It was Wednesday afternoon, and Calvin’s senior engineering majors were restoring order to the two wings of the engineering building, the site of Senior Projects Night—the annual student showcase of engineering ingenuity.
As his colleagues cleared tables of debris and pushed brooms, senior civil and environmental engineer Andrew Rescorla was out on the loading dock explaining why his team had converted a steel shipping container into a home. “I was down in South Africa a couple of years ago and saw these post-apartheid townships. There’s just a huge need for sustainable housing, and there will continue to be a need,” he said.
A TEMPORARY SOLUTION
The shipping container makes a good temporary housing solution for the world’s urban poor, Andrew said, and his team, named “Ship to Shanty,” equipped their model with some modern-day amenities: there’s a sink, a toilet, a living area, a ventilation system, a sewage system and a basic water treatment system. The unit even had a garden on the roof.
Mechanical engineer Alex Boelkins was particularly enthusiastic about the water treatment unit, which converts water collected in a barrel on the roof into drinking water: “It was symbolic that our home could take dirty water and make it clean and safe,” he said.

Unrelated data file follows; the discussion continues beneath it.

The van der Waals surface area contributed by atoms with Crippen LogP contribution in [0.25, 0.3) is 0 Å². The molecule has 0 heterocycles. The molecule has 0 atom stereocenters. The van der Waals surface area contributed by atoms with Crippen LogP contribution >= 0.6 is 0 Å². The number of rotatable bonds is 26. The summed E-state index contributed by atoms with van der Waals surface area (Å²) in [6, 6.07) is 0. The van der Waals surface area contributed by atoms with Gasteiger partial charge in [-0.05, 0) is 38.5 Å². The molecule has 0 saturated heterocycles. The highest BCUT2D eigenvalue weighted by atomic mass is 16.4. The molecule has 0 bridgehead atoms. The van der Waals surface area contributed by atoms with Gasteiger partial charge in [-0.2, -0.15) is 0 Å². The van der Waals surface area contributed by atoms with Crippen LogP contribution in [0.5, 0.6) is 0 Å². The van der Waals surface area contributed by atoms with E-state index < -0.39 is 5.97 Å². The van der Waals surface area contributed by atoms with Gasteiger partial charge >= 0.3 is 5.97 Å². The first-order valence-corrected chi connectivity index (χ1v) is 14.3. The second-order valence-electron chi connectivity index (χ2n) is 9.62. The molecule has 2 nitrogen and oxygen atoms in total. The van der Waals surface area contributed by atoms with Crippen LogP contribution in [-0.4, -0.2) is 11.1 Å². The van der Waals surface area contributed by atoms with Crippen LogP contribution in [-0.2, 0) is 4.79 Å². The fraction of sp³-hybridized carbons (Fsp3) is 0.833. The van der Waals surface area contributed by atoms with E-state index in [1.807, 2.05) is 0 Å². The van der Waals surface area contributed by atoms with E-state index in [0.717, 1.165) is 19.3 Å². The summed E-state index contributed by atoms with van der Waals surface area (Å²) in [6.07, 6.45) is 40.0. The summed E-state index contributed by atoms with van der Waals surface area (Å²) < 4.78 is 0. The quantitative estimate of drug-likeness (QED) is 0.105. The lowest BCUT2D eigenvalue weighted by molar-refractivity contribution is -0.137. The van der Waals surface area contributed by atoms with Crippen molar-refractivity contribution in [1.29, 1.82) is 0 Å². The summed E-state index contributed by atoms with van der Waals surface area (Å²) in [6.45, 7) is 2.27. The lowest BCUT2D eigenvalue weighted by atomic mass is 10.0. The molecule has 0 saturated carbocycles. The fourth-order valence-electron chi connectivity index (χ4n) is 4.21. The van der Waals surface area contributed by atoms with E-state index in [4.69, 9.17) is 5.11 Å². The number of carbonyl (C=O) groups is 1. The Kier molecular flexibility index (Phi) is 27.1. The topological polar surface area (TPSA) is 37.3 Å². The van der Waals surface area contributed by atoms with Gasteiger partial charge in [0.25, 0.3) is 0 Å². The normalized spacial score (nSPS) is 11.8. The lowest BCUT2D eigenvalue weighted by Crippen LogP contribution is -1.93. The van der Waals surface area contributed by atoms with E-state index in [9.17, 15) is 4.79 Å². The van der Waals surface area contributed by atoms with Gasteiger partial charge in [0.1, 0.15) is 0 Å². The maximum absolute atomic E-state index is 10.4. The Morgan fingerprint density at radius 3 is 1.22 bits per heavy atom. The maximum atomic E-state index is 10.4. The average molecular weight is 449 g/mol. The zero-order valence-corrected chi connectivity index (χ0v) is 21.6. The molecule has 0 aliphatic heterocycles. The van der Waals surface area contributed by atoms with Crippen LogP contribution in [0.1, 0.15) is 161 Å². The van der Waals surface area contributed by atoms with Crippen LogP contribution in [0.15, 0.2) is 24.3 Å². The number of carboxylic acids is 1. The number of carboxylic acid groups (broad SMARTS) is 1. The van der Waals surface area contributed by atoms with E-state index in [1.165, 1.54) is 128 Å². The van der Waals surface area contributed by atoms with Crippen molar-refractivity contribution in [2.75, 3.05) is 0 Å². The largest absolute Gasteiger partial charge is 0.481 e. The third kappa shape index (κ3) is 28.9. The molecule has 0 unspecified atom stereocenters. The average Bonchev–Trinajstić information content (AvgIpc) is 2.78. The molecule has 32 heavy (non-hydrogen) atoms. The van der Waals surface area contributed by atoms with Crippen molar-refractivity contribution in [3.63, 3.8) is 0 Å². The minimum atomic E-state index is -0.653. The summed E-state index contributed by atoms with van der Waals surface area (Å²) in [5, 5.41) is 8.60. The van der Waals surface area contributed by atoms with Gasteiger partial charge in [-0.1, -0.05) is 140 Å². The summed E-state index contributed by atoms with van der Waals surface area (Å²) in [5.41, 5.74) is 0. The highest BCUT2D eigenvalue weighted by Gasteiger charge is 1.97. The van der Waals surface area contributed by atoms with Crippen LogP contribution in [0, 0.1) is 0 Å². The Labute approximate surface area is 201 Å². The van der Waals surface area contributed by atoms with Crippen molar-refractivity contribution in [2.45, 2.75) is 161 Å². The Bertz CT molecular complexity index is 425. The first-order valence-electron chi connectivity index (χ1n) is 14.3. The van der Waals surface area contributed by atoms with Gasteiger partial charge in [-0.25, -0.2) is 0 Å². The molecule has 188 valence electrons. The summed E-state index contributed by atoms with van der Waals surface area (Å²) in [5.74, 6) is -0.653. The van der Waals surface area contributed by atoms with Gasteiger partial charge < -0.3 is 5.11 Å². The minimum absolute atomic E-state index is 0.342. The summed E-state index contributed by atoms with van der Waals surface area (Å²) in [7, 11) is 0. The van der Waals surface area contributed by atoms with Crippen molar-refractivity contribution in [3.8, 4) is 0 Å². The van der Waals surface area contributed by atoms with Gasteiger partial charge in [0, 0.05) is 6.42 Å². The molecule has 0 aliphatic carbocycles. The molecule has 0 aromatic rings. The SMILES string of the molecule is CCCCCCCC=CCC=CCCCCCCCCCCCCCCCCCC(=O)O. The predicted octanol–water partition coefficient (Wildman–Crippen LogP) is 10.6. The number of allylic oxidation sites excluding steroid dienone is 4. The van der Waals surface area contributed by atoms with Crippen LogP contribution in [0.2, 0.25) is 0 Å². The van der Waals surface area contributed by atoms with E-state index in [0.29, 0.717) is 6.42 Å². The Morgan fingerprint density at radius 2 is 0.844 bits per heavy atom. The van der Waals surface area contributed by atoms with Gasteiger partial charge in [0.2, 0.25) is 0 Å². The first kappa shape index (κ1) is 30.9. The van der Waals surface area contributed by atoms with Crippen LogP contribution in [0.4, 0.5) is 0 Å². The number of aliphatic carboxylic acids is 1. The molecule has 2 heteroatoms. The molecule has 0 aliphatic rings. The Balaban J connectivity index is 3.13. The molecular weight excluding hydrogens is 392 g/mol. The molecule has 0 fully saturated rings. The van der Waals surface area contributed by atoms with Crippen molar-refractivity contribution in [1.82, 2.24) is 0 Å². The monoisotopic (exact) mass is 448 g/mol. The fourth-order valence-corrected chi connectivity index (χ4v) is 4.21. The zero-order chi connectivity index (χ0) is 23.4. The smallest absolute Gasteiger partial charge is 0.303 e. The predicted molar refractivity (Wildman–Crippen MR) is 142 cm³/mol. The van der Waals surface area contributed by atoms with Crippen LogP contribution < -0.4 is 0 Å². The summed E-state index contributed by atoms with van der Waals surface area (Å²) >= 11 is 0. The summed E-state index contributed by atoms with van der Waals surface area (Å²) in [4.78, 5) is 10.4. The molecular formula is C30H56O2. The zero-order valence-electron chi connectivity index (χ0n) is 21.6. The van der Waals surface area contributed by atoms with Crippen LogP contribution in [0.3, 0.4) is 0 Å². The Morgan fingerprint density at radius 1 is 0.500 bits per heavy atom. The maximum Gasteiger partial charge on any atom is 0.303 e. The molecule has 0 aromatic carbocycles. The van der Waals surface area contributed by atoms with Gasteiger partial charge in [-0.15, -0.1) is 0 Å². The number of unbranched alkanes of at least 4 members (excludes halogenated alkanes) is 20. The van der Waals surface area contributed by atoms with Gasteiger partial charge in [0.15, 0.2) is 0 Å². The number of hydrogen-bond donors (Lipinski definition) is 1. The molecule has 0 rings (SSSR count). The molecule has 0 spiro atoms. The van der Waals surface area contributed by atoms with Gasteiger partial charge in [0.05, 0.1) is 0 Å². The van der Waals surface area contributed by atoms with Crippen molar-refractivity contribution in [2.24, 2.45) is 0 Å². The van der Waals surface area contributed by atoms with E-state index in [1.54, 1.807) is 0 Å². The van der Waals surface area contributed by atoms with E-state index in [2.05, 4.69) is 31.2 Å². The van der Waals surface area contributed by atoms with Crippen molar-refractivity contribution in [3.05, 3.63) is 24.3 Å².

There were some unforeseen challenges to the project, said Katrina Denny, another civil and environmental concentrator—such as cutting out spaces for windows. “In the prototype construction, we were definitely thinking things would go easier than they did,” she said, laughing.
Nevertheless, the Ship to Shanty crew was pleased with their prototype, a completed version of which would cost $5,000. “Using a shipping container for (permanent) housing doesn’t make sense,” said Andrew, “but using it for short-term, temporary housing does make sense.”
REAL-WORLD ENGINEERING EXPERIENCE
The shanty project not only makes sense, it presents the students with a real-world engineering challenge—which is the whole point of senior design projects, said Calvin engineering professor Aubrey Sykes. “It causes students to put their skills and education together on an unstructured problem, unlike the homework they’ve experienced,” he said.